Interview: C of E same-sex blessings remain “incoherent” – Rev Dr Ian Paul
I caught up with Rev Dr Ian Paul for an update on the July session of the Church of England’s General Synod, its governing body. We spoke specifically around the topic of marriage and proposals for prayers of blessing for people in same-sex relationships.
One of the profound concerns raised by Rev Dr Paul relates to the C of E’s “incoherent and incomplete” response to the Living in Love and Faith process, which led to the Bishops proposing prayers of blessing for same-sex couples.
July’s Synod session was supposed to deal with remaining questions on the prayers’ implementation and on new pastoral guidance on sexual ethics for ordained clergy. But, as Rev Dr Paul points out, none of these issues were dealt with. He predicts that these questions will remain unanswered by the time of Synod’s next session in November. The sheer magnitude of unresolved queries hints at a deeper issue – the clash with the very doctrinal foundation of the C of E.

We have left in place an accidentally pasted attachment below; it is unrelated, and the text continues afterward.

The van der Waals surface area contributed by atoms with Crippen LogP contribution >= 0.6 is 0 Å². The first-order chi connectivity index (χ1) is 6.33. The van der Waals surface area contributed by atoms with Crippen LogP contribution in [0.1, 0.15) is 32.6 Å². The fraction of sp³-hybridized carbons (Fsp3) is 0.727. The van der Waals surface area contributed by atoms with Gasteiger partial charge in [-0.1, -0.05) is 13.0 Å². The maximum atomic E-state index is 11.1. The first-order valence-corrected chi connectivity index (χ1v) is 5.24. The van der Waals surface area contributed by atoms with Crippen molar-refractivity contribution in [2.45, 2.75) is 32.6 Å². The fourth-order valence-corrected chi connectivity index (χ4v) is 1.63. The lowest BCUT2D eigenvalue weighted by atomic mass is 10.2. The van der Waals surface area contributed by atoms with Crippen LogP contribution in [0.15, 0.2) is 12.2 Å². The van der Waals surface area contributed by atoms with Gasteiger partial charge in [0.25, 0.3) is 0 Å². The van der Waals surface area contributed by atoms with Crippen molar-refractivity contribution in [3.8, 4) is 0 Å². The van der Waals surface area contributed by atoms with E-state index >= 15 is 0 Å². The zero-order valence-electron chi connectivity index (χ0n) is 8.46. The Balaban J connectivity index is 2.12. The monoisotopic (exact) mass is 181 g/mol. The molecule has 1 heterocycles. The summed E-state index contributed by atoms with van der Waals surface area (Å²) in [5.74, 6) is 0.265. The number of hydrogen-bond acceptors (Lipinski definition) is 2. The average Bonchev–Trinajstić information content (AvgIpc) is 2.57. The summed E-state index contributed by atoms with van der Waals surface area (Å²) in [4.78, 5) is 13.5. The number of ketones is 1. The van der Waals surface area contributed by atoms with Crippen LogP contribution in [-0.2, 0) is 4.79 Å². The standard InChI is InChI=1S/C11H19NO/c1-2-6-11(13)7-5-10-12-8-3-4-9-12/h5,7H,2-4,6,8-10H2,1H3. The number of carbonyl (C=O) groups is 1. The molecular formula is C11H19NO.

The inevitable result, he feels, is the proposals “being postponed and postponed” because “there’s no wriggle room” when it comes to upholding the C of E’s teaching on marriage.
The essence of the problem, he agrees, is that the theological foundations are being treated as something secondary, which directly affects trust, credibility and confidence in the Bishops. “How can Bishops say they want to see change in doctrine when they took public vows to uphold the doctrine of the church?” he asks.
While the Synod took commendable steps, like trialling waiving wedding fees in the Blackburn Diocese – a move Rev Dr Paul endorses as he believes “marriage is a gift of God in creation” – these are overshadowed by the larger concerns around the sanctity of marriage and how it is defined by the C of E.
C4M upholds what the Church has believed for over two millennia. Man-woman marriage is the only foundation of a successful society. The secular body of evidence is also clear: at population level, real marriage brings about the best version of the next generation. Nothing comes close. The Church of England’s Bishops should once again be honest about this.